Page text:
Introduction Development of novel treatments for cough and its management are hampered by the lack of well validated objective cough frequency methodologies. Previous validations have been performed over limited time periods or in laboratory conditions not always representative of typical usage. We describe the rigorous validation of a semi-automated 24 hour ambulatory cough monitoring system (Vitalojak; Vitalograph; Buckinghamshire, England) operating in a manner which completely replicates routine practise.
Methods In total 10 (4 female) patients (mean age 60.4 years [SD ±14.1] including 6 chronic cough, 2 asthma, 1 COPD and 1 healthy control underwent full 24 Hour ambulatory monitoring (VitaloJAK™). These recordings were manually counted by trained cough counters who also recorded the time at which each cough occurred. These 24 hour recordings were then compressed using custom designed compression software and the sensitivity to cough and the reduced file times were determined. Importantly in each case we confirmed that cough sounds identified in the compressed files were the same sounds identified by the trained manual cough counters in the full 24 hour recording. We tested the software algorithm using three distinct compression levels (1, 2 and 3).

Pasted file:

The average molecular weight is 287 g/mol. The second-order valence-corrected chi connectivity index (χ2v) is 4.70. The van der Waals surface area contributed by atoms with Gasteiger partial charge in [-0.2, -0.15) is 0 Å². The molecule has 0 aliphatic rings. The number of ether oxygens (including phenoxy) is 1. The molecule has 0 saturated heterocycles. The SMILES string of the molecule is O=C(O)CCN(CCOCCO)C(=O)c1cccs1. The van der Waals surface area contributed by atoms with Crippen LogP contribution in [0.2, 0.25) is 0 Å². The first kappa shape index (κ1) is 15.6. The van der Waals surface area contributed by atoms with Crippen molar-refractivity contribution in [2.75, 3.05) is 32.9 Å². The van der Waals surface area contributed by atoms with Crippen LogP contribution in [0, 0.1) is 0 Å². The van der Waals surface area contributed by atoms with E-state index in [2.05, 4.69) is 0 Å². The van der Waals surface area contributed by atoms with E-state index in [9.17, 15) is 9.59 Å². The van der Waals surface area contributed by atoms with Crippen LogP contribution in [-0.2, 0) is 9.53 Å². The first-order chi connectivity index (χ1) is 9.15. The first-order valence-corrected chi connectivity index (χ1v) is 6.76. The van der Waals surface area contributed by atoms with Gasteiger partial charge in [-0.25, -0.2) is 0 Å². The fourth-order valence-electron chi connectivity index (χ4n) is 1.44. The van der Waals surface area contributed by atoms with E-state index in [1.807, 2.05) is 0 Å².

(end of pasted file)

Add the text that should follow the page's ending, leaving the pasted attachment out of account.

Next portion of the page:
Results All results are presented as median (IQR).
Sensitivities to cough (%) for compression levels 1, 2 and 3 are 100(100, 100), 100(99.53, 100) and 99.92(99.33, 100) and for reduced file times (minutes) 65.89 (62.40, 83.07), 43.21 (35.94, 57.23) and 26.30 (25.07,46.81) respectively (Table 1).
Conclusions The vitaloJAK™ is a reliable, robust and efficient tool for the objective measurement of cough frequency. Importantly it reduces 24 hour recordings by up to 98% whilst preserving close to 100% of recorded cough sounds. This development facilitates efficient and speedy manual cough counting and the level of compression achieved represents significant progress towards fully automated cough monitoring.